The Ideal Bartender, Tom Bullock, 1917 JERSEY LIGHTNING COCKTAIL

Use large Mixing glass; fill with Lump Ice.

1 jigger Apple Jack Brandy.
1 pony Italian Vermouth.
Stir well; strain and serve in Cocktail glass.

Heritage Drinks
"Apple jack is made by taking hard cider and putting it outside when the temperature is below freezing, or by placing in your freezer. When the cider begins to freeze pour the unfrozen 1iquid into a container. The unfrozen liquid is apple jack. Apple jack is a delicious drink, but a word of caution is in order. You might not taste the alcohol in apple jack, but the beverage is very potent. When frozen, water is removed leaving a beverage with a much higher octane rating than the 10-12 % of hard cider.
If you don't have any hard cider handy, I made a tasty version using a fifth of Apple Schnapps mixed with a fifth of apple cider. I put the mixture into two quart jars, and put them in the freezer. It took about eight hours for the liquid to begin to freeze."


Whole Story By Tamara Scully


Apples were big business in Randolph, and the surrounding areas of Morris County, since the Revolutionary War times. As a matter of fact, most of today's housing developments were probably once apple orchards. The soil and terrain here were suitable to orchard crops, and apple and peach orchards were prevalent.

Bill Wilkie, a railroad and history buff from the Mendham area, presented this intoxicating lesson in local history to a crowd of 40 or so people gathered in the community room of the Randolph Township Free Public Library. According to Wilkie, many families produced an excess of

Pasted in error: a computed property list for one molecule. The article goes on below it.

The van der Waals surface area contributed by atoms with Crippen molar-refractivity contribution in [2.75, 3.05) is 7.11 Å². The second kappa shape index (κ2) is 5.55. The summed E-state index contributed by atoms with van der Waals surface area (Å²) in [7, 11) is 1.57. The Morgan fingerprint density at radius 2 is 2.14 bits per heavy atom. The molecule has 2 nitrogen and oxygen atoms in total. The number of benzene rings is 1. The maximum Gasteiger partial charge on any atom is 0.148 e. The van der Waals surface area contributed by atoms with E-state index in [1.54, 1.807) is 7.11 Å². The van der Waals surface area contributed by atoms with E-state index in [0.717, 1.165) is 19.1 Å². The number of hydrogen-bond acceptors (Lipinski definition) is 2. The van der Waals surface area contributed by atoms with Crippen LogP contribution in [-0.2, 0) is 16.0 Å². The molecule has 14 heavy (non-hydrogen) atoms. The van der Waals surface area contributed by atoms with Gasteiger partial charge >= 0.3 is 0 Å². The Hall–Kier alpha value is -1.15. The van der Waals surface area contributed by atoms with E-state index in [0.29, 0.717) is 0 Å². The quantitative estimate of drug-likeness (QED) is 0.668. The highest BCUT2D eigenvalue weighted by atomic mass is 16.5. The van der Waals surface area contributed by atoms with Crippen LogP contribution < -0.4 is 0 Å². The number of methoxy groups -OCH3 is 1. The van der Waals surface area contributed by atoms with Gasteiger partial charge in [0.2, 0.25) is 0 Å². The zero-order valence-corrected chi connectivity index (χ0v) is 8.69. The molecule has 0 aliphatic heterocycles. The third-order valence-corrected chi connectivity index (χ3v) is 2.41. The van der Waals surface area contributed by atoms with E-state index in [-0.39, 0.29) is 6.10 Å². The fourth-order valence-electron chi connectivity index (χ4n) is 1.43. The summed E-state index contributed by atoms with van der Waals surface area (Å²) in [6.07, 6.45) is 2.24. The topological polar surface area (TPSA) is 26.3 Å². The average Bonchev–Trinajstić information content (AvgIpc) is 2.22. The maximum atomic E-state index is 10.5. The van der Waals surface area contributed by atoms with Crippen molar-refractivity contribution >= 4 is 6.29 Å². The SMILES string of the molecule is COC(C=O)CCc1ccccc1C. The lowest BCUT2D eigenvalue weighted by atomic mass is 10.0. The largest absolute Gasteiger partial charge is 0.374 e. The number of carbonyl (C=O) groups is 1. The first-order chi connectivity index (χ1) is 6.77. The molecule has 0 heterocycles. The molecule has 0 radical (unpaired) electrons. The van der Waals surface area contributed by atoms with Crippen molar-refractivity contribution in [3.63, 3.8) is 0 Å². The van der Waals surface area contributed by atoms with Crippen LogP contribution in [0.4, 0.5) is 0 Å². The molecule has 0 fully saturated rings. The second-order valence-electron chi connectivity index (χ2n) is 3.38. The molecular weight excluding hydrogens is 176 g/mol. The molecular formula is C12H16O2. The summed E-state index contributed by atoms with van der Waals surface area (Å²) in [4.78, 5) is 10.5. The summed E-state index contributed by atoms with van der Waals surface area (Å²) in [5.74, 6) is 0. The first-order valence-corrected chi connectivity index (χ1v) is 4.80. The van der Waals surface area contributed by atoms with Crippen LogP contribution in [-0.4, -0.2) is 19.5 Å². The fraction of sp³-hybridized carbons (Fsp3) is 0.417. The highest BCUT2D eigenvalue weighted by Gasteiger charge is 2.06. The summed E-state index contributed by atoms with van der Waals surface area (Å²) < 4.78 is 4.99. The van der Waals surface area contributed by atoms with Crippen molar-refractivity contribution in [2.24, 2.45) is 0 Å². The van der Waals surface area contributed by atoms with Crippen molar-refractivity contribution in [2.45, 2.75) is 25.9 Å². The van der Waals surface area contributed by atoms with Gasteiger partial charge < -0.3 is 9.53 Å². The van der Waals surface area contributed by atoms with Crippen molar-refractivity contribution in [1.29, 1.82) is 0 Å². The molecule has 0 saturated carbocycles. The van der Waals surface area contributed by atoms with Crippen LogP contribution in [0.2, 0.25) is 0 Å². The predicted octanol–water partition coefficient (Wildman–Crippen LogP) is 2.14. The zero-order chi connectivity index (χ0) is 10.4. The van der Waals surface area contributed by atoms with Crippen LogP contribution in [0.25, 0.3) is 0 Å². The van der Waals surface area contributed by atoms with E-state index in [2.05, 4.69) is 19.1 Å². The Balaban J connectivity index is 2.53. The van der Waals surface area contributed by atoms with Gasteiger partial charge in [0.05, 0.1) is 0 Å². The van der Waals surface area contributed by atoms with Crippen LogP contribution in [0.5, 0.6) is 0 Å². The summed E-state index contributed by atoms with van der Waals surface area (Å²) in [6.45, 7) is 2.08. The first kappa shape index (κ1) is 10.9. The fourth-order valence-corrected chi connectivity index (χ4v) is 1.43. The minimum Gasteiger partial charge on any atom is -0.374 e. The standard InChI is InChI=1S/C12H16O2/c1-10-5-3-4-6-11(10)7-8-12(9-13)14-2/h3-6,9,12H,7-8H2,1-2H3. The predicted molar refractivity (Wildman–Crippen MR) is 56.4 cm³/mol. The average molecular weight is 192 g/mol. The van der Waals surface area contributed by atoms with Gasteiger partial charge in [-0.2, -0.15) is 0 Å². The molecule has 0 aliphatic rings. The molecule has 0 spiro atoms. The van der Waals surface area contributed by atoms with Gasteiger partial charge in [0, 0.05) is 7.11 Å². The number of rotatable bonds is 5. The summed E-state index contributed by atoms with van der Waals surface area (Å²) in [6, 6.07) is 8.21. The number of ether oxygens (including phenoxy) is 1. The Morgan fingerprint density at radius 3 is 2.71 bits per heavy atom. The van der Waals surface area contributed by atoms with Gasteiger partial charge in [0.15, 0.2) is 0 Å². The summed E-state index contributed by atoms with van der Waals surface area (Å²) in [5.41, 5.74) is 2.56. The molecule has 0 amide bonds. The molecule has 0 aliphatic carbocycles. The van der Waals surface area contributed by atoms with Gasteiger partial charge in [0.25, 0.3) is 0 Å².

apples, even after making pies, canning and drying the fruit, and storing some of the crop for winter consumption.
There wasn't much of a local market for apples - everyone grew them- and the fruit would get damaged in transit to more urban areas which, at that time, were served by Bergen County farms.
With apples readily available, cider was routinely processed. It was the main beverage of choice for colonial Americans. Water was not readily accessible, and because of water-borne illnesses, it was not
always safe.
Hard cider had a long shelf life, so it was always available, well after the harvest. It was the beverage, consumed by all
members of the family, to quench thirst.
Enterprising businessmen took cider a few steps further.
First, as sweet cider fermented, hard apple cider was produced. Hard cider was about 60 proof. When a second distillation was made, the resulting 120 proof liquor was then diluted down to 100 proof, and the barrels aged. The result was an 80 proof product that, when bottled, became known as Apple Brandy, or Apple Jack, or "Jersey Lightning." A booming business was born, Wilkie said.